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The Electoral Process

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Let’s be clear – we do not have a President-elect yet. The election is not over. The Constitution provides that states choose their own electors, as directed by the state legislatures.  The election in a state is not over until all recounts, legal challenges and litigation is complete. Several states are still in the middle of this process – so at this point we don’t know the final outcome. 

The Constitution does not give the media any authority over this process.  Neither MSNBC nor any other media outlet can decide when Pennsylvania or any other state is done. The Constitution puts each state in charge of itself. And, at the end of the day, state legislatures are responsible for making sure their states are fairly and accurately represented in the Electoral College. 

Established in Article II, Section 1 of the U.S. Constitution, the Electoral College is the formal body which elects the President and Vice President of the United States. Each state has as many electors in the Electoral College as it has Representatives and Senators in the United States Congress – the District of Columbia has three electors. When voters go to the polls in a Presidential election, they actually are voting for the slate of electors vowing to cast their ballots for that ticket in the Electoral College.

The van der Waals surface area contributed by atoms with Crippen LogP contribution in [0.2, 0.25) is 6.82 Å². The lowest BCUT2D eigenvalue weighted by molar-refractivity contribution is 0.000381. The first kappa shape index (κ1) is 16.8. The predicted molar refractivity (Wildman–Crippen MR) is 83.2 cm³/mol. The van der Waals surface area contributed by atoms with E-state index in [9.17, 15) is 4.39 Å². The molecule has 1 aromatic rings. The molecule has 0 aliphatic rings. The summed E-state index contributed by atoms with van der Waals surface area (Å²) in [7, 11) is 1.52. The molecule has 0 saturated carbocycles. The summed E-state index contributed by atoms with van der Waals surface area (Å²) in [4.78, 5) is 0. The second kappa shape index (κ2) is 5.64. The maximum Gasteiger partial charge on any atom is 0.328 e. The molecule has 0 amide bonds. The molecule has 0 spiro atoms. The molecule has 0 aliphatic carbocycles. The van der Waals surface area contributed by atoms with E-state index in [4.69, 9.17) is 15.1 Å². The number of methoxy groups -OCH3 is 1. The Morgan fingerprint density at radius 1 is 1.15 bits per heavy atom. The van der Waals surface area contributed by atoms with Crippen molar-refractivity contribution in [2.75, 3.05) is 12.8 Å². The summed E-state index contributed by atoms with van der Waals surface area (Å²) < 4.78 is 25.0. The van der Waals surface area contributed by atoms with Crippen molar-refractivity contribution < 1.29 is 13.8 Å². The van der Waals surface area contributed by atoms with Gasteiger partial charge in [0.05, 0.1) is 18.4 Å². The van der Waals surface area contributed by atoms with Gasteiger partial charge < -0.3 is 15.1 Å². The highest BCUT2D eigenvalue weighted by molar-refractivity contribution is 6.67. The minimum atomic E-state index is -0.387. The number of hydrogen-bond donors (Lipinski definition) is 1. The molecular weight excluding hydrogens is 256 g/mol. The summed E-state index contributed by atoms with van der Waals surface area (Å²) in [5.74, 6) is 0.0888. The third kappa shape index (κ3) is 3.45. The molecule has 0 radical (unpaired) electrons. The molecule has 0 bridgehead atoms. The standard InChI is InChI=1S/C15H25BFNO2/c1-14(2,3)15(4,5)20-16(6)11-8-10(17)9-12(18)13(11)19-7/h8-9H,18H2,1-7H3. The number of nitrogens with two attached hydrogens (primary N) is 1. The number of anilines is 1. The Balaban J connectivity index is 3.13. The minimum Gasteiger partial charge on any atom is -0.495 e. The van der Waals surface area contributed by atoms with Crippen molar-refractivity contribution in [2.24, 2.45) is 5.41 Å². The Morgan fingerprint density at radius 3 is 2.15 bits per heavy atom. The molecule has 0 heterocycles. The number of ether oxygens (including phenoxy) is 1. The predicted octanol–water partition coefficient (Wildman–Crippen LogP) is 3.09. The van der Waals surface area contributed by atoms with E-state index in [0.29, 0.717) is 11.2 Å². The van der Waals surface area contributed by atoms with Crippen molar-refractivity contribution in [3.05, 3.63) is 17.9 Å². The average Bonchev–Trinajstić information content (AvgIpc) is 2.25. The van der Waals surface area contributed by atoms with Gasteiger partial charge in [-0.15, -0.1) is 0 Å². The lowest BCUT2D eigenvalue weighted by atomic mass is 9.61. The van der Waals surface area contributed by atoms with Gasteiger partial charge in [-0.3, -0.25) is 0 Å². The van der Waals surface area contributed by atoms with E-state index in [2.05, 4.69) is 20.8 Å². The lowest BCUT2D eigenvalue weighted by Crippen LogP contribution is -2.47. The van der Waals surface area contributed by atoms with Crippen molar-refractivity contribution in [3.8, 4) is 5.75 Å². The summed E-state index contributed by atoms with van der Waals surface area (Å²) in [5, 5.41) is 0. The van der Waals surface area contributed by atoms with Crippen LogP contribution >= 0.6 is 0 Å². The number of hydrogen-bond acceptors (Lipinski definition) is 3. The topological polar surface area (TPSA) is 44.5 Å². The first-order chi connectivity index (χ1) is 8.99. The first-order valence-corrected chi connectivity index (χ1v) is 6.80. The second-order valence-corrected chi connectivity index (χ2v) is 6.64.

The Electoral College consists of a total of 538 members. States can require that all electoral votes go to the candidate who receives the plurality in that state – which doesn’t mean the majority of votes.  After state election officials certify the popular vote of each state, the winning slate of electors meet in the state capital and cast two ballots – one for Vice President and one for President.  

A note on electors – they have the freedom to vote for whomever they choose. In many states they are not required to cast their vote for the candidate that received the popular vote – which has been the case in a few elections throughout history. 

So once state officials have certified a slate of electors on December 8th – the electoral members then go on to cast their vote when the Electoral College meets on December 14th. The votes are then sent to Congress to be counted on January 6.  At that time, the President elect and Vice President will be announced. 

Now more than ever, states face questions regarding election integrity, election security, and the possibility of election fraud. Such questions justifiably create a crisis of legitimacy for the government.  Because we are a nation of laws – the Rule of Law matters. Without it, we are no longer a free people.  

“We have failed elections in Georgia – Nevada – Michigan – and Pennsylvania. We have filed election fraud court cases in each of those states which must be decided before December 14th.” Jay Sekulow/ Chief Counsel ACLJ

December 14th is still the deadline for all legal challenges to be presented by the outcome determinative states legal teams. Because the Rule of Law protects our liberty – we need to let the legal process work. 

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